Industry Faces Long Road to Recovery

Leaders of Rystad Energy went online recently to talk about the effects of the coronavirus pandemic on the oil and gas industry, and the prognosis isn’t good.

Image of road with storm clouds ahead

Leaders of Rystad Energy went online recently to talk about the effects of the coronavirus pandemic on the oil and gas industry, and the prognosis isn’t good.

“Six to 22 months,” said Jarand Rystad, the company’s chief executive officer. That’s how long he expects the pandemic to be a major factor. Rystad presented three scenarios for the world to handle the outbreak: do nothing, manage the virus, and stop the virus. Doing nothing is not realistic, and it may be too late to stop the virus. Managing the virus appears to be the only viable option and, indeed, appears to be the route most governments are taking. That scenario is the one Rystad used to arrive at his 6-to-22-month conclusion.

Managing the virus means limiting people’s exposure and working to keep infection levels below the capacity of intensive care units. This is what will hit the oil and gas industry. “The war against this virus is all about stopping people from moving,” said Per Magnus Nysveen, Rystad’s head of analysis, “but that is also exactly the purpose of oil. So, it’s clear that the impact will be extremely painful for the oil markets.”

“We see as much as almost 10 million bbl [per month] already taken away from the global oil consumption. And this will only get worse through April,” he added. This is brought on, in part, by the decrease in air travel, which Nysveen said has resulted in the consumption of global jet fuel shrinking by 2 million B/D. The usual summer peak, he said, will not happen.

Rystad has used real-time traffic monitoring to see that global road traffic, too, is decreasing as congestion drops to record lows. That will become more dramatic in the coming weeks, Nysveen said. Global road fuel consumption (gasoline plus diesel) is, on average, 50 million B/D per month, he said. “Now, we see that is dropping to 45 million B/D.”

All other petroleum liquids consumption could be down more than 3 million B/D in April, Nysveen said. “This is much less impacted because this is not for transporting people, but it is impacted by the general loss of economic activity.”

Nysveen said he sees dire times for exploration and production (E&P) companies, which could see their cash flow drop toward zero if the oil price stays around $30/bbl. “This is probably where we are headed,” he said, “at least during the coming month. It will be extremely hard for E&P companies to show any cash flow in the coming months.”

Shale oil, especially, will struggle, but the effects may be delayed, Nysveen said. “For 1 week, we thought that actually fracking activity could continue for a couple of months,” he said. The current pricing regime, however, has changed his assessment, suggesting that the industry will see many try to get out of contracts for hydraulic fracturing. “But we will see fracking in April,” he said. “In May, we will start to see less fracking. And then it takes 2 months, actually, for the production response to this. So, if fracking is significantly lower in May, we will not see a response in production before July.”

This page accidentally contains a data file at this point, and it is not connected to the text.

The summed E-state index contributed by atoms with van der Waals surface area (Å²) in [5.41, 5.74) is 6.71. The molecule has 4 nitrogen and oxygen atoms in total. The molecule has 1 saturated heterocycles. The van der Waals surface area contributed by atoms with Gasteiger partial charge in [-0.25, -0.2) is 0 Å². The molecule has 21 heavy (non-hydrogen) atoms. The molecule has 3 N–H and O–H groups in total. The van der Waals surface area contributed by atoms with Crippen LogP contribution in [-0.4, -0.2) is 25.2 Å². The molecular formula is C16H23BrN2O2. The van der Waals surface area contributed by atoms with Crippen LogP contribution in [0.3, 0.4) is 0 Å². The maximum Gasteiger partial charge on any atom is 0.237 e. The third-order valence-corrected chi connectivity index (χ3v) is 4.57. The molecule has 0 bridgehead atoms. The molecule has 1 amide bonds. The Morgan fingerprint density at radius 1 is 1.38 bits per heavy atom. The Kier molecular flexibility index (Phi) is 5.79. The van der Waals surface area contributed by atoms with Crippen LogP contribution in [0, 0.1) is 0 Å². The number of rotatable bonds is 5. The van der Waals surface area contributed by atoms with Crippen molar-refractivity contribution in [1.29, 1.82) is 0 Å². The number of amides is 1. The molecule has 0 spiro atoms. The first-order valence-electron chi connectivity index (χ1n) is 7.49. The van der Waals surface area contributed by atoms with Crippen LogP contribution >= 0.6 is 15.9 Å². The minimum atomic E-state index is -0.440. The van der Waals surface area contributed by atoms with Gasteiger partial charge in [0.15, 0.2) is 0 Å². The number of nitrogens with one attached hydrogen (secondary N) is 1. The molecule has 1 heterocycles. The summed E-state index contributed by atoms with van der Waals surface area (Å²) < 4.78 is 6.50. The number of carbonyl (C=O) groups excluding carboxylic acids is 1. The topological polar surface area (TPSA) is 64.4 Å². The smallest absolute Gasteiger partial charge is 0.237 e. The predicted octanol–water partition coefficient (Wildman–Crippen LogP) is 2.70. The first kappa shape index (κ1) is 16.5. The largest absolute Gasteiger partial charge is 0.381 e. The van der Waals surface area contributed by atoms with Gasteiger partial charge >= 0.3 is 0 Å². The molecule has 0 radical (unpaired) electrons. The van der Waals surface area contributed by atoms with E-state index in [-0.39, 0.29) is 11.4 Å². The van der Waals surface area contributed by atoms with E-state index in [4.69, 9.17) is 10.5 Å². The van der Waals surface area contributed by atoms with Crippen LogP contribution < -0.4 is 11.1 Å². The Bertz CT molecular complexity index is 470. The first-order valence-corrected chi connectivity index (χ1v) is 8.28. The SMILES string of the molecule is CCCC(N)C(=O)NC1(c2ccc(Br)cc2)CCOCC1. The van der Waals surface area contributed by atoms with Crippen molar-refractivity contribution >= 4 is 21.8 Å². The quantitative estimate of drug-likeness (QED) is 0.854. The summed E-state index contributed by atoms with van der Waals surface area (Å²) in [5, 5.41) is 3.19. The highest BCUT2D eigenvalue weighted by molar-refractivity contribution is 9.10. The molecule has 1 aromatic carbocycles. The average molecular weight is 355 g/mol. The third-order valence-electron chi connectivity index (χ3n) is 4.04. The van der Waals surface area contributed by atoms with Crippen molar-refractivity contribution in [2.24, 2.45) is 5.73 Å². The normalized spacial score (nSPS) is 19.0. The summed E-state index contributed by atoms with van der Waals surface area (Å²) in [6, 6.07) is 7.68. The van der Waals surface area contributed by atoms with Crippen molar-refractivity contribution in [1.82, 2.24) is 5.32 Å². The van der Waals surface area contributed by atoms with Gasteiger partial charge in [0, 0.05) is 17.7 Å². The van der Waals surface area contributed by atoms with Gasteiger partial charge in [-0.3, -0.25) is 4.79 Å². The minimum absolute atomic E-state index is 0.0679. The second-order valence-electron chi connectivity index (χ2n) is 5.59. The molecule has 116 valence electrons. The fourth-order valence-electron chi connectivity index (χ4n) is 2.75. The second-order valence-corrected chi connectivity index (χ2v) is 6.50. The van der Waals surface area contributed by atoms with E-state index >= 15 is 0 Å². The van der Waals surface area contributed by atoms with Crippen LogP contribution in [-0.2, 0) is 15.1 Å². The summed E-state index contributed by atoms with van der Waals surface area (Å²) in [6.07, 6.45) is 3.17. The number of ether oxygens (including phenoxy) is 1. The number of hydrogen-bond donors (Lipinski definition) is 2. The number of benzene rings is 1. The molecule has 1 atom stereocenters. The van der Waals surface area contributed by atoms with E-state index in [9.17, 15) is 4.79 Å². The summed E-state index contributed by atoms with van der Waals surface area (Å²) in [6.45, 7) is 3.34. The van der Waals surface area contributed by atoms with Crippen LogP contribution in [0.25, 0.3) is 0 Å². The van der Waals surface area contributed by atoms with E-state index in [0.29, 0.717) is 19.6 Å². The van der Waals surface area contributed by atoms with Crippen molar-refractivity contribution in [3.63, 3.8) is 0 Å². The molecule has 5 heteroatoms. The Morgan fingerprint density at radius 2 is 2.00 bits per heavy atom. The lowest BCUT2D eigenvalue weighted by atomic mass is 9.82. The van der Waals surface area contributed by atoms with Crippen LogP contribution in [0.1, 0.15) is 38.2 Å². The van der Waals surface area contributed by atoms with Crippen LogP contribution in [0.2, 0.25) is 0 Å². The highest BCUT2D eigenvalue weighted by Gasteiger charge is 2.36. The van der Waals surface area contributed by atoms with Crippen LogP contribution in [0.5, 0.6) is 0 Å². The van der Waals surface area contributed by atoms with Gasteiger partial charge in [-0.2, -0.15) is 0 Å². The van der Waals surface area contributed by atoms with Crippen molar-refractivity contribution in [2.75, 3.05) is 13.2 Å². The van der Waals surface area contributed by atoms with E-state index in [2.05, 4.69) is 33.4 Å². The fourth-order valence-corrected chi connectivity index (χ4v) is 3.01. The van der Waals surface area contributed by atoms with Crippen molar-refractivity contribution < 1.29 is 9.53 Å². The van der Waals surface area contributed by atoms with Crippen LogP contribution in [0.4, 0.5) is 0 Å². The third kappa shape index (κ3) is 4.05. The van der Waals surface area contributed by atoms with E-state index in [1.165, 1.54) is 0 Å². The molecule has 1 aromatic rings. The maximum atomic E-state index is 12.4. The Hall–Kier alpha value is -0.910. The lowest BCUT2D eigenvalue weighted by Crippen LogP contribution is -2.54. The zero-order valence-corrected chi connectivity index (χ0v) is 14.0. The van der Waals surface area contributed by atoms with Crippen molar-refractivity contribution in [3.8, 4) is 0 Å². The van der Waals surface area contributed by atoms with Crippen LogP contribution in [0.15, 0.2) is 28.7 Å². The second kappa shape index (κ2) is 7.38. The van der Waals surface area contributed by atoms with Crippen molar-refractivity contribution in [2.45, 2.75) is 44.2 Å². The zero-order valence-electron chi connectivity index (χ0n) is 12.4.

Gas, however, is seeing a different situation, Nysveen said. “Oil is used to move people around, and gas is, first of all, used to power us. We need still a lot of power,” he said. “So, gas will be in a different situation, not this epic impact that we’re seeing on the oil markets.”

Rystad pointed out, however, that, with a decrease in oil production, comes a decrease in the production of associated gas. “With the collapse of shale production next year that is likely to follow from the collapse of investments in shale this year, you also have much less associated gas,” Rystad said. “You have seen, in some places, that there has actually been a negative correlation with the oil price and the gas price. With the oil price collapsing, a lot of production will automatically collapse. So, this could be a more positive signal for gas even if you will have some decline in power consumption.”

The service industry also will be hit hard, Rystad said. “It’s really kind of a depressing situation for the service industry,” he said. He added, however, a bit of an optimistic view. “I think the service market is going to see a big boom again, and that boom is likely to start in the summer of 2021,” he said. “So, if you are able to mothball completely your business to maintain the good capacity but to spend as little as possible and to basically bring the people back—I don’t have the answer of how this could be done—but then I can promise that it will be a good market again, sometime in the future. … but it is going to be really a deep tunnel you have to go through.”

Rystad said he sees this virus continuing for at least a year, but he said he sees light at the end of that deep tunnel. “After 18 to 24 months, you are suddenly getting a gap [in production], and that will be at approximately the same time as demand is starting to come back in the world. … Then there will not be enough oil in the market, most probably, and you will have a very high oil price. So, we are going to go into a bust and then a boom market.”

Read Rystad’s COVID-19 report here (PDF).